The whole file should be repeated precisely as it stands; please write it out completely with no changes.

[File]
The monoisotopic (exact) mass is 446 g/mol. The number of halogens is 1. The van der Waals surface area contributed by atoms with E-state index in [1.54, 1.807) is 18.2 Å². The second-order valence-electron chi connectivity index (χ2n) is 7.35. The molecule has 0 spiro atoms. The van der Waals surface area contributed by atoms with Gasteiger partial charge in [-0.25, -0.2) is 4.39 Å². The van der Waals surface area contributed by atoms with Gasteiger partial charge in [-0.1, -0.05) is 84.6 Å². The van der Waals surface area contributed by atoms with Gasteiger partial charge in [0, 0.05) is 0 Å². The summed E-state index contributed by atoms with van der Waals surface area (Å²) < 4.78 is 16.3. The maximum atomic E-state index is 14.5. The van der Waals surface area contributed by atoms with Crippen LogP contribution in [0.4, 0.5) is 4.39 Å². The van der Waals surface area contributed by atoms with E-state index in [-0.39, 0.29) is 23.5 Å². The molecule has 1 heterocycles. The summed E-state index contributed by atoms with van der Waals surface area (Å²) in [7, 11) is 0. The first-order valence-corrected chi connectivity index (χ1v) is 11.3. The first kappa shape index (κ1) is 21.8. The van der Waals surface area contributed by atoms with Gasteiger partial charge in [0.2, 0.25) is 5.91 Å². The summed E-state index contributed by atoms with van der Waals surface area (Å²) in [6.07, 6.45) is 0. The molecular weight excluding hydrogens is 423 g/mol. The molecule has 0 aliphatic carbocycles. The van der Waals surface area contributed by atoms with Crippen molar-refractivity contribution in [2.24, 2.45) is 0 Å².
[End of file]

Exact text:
The monoisotopic (exact) mass is 446 g/mol. The number of halogens is 1. The van der Waals surface area contributed by atoms with E-state index in [1.54, 1.807) is 18.2 Å². The second-order valence-electron chi connectivity index (χ2n) is 7.35. The molecule has 0 spiro atoms. The van der Waals surface area contributed by atoms with Gasteiger partial charge in [-0.25, -0.2) is 4.39 Å². The van der Waals surface area contributed by atoms with Gasteiger partial charge in [-0.1, -0.05) is 84.6 Å². The van der Waals surface area contributed by atoms with Gasteiger partial charge in [0, 0.05) is 0 Å². The summed E-state index contributed by atoms with van der Waals surface area (Å²) < 4.78 is 16.3. The maximum atomic E-state index is 14.5. The van der Waals surface area contributed by atoms with Crippen LogP contribution in [0.4, 0.5) is 4.39 Å². The van der Waals surface area contributed by atoms with E-state index in [-0.39, 0.29) is 23.5 Å². The molecule has 1 heterocycles. The summed E-state index contributed by atoms with van der Waals surface area (Å²) in [7, 11) is 0. The first-order valence-corrected chi connectivity index (χ1v) is 11.3. The first kappa shape index (κ1) is 21.8. The van der Waals surface area contributed by atoms with Gasteiger partial charge in [0.2, 0.25) is 5.91 Å². The summed E-state index contributed by atoms with van der Waals surface area (Å²) in [6.07, 6.45) is 0. The molecular weight excluding hydrogens is 423 g/mol. The molecule has 0 aliphatic carbocycles. The van der Waals surface area contributed by atoms with Crippen molar-refractivity contribution in [2.24, 2.45) is 0 Å².